At the beginning of the drawdown period in January 2021, 7,000 military, police, and civilian personnel remained to be separated and repatriated, with over 6,000 now repatriated.
UNAMID, one of the largest peacekeeping operations in the history of the United Nations, created a security environment in Darfur and will be departing with a history of achievements supporting the protection of civilians, particularly the internally displaced persons, community stabilisation and rule of law support, the provision of humanitarian aid as well as supporting the implementation of the peace process. The Mission also worked to empower women; addressed sexual and gender-based violence; protected and promoted human rights; and helped with the fight against COVID-19.
Facts and Figures
Protection of civilians
- 38,000 peacekeeping patrols conducted annually to protect hundreds of thousands of IDPs.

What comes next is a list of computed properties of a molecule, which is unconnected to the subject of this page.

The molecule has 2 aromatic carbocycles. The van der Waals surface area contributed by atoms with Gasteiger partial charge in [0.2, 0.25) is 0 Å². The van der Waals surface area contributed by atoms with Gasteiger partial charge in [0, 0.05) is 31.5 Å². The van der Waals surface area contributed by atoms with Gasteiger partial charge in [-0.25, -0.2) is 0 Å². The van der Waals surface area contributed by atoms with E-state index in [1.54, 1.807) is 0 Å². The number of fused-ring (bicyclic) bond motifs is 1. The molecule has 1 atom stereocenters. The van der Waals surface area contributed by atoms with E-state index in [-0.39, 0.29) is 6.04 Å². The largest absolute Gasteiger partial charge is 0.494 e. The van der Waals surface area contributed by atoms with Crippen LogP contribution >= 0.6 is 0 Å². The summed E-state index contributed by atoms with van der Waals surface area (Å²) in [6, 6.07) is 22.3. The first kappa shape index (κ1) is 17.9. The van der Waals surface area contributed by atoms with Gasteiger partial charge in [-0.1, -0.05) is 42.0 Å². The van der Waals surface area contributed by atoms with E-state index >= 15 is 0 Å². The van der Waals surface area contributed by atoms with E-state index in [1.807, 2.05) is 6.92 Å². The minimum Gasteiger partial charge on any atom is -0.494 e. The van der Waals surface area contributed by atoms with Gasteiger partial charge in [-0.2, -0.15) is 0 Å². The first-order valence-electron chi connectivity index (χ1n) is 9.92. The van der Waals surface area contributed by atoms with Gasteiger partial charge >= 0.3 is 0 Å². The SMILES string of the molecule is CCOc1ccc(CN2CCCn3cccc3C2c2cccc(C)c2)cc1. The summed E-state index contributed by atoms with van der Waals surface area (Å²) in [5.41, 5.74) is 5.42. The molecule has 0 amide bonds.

- 120 meetings, dialogue forums and peace campaigns with farmers and nomadic herders to mitigate intercommunal violence, promoting peaceful coexistence and facilitating amicable use of scarce shared natural resources.
- 500+ quick impact projects were implemented in Darfur, including 94 water boreholes and water points were established in hotspots.
- Rehabilitation of classrooms, construction of prosecution offices, community security and small arms control, provision of solar panels and temporary job creation for at-risk youth.
State Liaison Functions (SLF)
- 46 million USD allocated to SLF in 2 years.
- 10 UN Agencies, Funds and Pgrammes participated in SLF programming.